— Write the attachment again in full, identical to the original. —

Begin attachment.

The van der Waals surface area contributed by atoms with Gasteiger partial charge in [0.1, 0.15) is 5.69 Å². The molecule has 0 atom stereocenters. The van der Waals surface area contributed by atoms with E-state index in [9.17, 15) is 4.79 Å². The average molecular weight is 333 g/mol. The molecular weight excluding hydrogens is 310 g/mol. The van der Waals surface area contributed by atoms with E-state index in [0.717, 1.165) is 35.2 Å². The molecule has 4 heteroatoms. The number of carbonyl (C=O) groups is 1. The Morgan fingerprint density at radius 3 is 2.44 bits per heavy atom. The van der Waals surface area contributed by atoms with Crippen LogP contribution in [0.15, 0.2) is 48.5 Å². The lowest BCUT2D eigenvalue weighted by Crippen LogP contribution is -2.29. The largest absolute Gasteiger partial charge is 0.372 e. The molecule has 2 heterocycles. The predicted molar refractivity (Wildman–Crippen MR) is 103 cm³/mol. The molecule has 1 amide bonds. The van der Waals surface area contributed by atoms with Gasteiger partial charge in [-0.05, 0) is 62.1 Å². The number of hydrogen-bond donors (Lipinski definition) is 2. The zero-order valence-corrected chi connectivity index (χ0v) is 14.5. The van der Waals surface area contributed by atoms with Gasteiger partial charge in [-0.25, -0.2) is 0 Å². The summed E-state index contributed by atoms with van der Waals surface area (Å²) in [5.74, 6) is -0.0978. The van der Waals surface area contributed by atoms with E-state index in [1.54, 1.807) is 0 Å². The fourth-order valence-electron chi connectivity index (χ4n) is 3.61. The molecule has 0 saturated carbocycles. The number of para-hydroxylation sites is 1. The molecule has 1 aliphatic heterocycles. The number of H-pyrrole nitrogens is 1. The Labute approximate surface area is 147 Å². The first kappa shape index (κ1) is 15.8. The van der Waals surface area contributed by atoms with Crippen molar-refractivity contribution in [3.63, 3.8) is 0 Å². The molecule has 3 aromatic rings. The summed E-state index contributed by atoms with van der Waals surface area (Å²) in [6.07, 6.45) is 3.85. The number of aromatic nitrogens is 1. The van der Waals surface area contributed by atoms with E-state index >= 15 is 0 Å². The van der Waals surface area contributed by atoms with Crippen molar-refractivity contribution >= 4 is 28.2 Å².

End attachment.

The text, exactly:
The van der Waals surface area contributed by atoms with Gasteiger partial charge in [0.1, 0.15) is 5.69 Å². The molecule has 0 atom stereocenters. The van der Waals surface area contributed by atoms with E-state index in [9.17, 15) is 4.79 Å². The average molecular weight is 333 g/mol. The molecular weight excluding hydrogens is 310 g/mol. The van der Waals surface area contributed by atoms with E-state index in [0.717, 1.165) is 35.2 Å². The molecule has 4 heteroatoms. The number of carbonyl (C=O) groups is 1. The Morgan fingerprint density at radius 3 is 2.44 bits per heavy atom. The van der Waals surface area contributed by atoms with Crippen LogP contribution in [0.15, 0.2) is 48.5 Å². The lowest BCUT2D eigenvalue weighted by Crippen LogP contribution is -2.29. The largest absolute Gasteiger partial charge is 0.372 e. The molecule has 2 heterocycles. The predicted molar refractivity (Wildman–Crippen MR) is 103 cm³/mol. The molecule has 1 amide bonds. The van der Waals surface area contributed by atoms with Gasteiger partial charge in [-0.05, 0) is 62.1 Å². The number of hydrogen-bond donors (Lipinski definition) is 2. The zero-order valence-corrected chi connectivity index (χ0v) is 14.5. The van der Waals surface area contributed by atoms with Gasteiger partial charge in [-0.25, -0.2) is 0 Å². The summed E-state index contributed by atoms with van der Waals surface area (Å²) in [5.74, 6) is -0.0978. The van der Waals surface area contributed by atoms with E-state index in [1.54, 1.807) is 0 Å². The fourth-order valence-electron chi connectivity index (χ4n) is 3.61. The molecule has 0 saturated carbocycles. The number of para-hydroxylation sites is 1. The molecule has 1 aliphatic heterocycles. The number of H-pyrrole nitrogens is 1. The Labute approximate surface area is 147 Å². The first kappa shape index (κ1) is 15.8. The van der Waals surface area contributed by atoms with Crippen molar-refractivity contribution in [3.63, 3.8) is 0 Å². The molecule has 3 aromatic rings. The summed E-state index contributed by atoms with van der Waals surface area (Å²) in [6.07, 6.45) is 3.85. The number of aromatic nitrogens is 1. The van der Waals surface area contributed by atoms with E-state index >= 15 is 0 Å². The van der Waals surface area contributed by atoms with Crippen molar-refractivity contribution >= 4 is 28.2 Å².